Letter: Our family farms are in danger
Dr. Madeline Luke writes, "The anti-corporate farming law, which tries to keep North Dakota farming under the control of North Dakota farmers, will crumble and decimate the remaining small family ranches and farms."
Gov. Burgum and some legislators are aggressively inviting corporations to build Concentrated Animal Feeding Operations (CAFO) here. This is animal agriculture in the form of thousands of animals crowded together in closed facilities, consuming large amounts of water and shipped in feed while producing meat mostly for the four packing companies that control America’s meat supply and huge amounts of manure, urine, and airborne waste.
The anti-corporate farming law, which tries to keep North Dakota farming under the control of North Dakota farmers, will crumble and decimate the remaining small family ranches and farms. Densely packed animals are more easily infected. Inappropriate antibiotic use, in people or animals, contributes to antibiotic resistant infections. Severe illness or death from food produced near CAFOs because of antibiotic resistant bacteria have already occurred.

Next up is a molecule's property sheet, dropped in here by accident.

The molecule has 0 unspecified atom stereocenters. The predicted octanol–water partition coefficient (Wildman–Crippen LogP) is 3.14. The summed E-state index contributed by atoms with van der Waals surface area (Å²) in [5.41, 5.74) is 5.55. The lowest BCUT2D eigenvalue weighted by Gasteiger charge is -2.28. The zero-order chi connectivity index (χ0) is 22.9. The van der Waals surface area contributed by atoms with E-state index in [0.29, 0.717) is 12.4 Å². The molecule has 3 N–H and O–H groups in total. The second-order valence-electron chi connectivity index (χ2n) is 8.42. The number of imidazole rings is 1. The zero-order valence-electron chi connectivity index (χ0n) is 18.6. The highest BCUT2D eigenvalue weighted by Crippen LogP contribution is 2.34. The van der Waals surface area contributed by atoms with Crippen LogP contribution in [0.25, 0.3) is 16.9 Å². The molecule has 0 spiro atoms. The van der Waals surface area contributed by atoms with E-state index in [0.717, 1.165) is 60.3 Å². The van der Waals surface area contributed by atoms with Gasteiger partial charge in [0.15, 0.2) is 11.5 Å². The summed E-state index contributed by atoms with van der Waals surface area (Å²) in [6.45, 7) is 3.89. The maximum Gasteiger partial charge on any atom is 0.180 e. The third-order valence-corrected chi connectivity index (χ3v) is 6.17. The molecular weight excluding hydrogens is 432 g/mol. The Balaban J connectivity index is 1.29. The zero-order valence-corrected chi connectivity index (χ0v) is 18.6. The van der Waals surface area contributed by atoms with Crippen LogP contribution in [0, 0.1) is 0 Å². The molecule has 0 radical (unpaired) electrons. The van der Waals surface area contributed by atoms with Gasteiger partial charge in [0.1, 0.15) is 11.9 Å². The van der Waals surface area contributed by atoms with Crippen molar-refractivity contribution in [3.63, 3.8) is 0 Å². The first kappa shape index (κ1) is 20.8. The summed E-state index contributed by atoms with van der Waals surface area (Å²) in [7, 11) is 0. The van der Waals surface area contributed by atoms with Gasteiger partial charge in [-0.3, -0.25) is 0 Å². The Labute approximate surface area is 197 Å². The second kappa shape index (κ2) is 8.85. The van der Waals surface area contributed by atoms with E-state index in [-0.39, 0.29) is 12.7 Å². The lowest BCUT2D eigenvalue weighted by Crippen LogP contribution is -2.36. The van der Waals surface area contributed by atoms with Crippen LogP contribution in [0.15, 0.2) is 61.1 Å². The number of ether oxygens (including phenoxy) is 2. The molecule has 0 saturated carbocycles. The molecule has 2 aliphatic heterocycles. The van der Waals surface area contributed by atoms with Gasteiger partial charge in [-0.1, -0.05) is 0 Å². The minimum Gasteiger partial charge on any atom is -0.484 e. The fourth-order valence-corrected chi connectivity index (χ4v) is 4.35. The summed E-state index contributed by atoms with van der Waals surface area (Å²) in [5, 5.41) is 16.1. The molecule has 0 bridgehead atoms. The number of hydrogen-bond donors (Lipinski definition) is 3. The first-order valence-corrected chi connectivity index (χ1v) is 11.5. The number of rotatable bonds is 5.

Iowa has been sued over extra costs to treat drinking water contaminated by CAFO run off. Excessive nitrates, phosphorus as well as antibiotics, heavy metals and hormones in soil and water all come with CAFOs . The Department of Environmental Quality with a static budget of $14 million is ill equipped to deal with an onslaught of CAFO permits and inspections. CAFOs require workers; one corporate CAFO reported an annual turnover of over 30% in 2017, 2018 and 2019. What happens to community cohesion?
A medium sized CAFO in the northwest part of the state needs up to a third of a township to spread its pig and chicken manure. Who wants to live near a CAFO ? What hunter wants to crawl through a manure covered field? I spent the whole month of November indoors in Worthington, Minnesota, heart of pig country, because of the ever-present odor. North Dakota has fresh air, clean water and the potential for our family farmers and ranchers to supply high-quality food. This is worth protecting.
Dr. Madeline Luke lives in Valley City, N.D.
This letter does not necessarily reflect the opinion of The Forum's editorial board nor Forum ownership.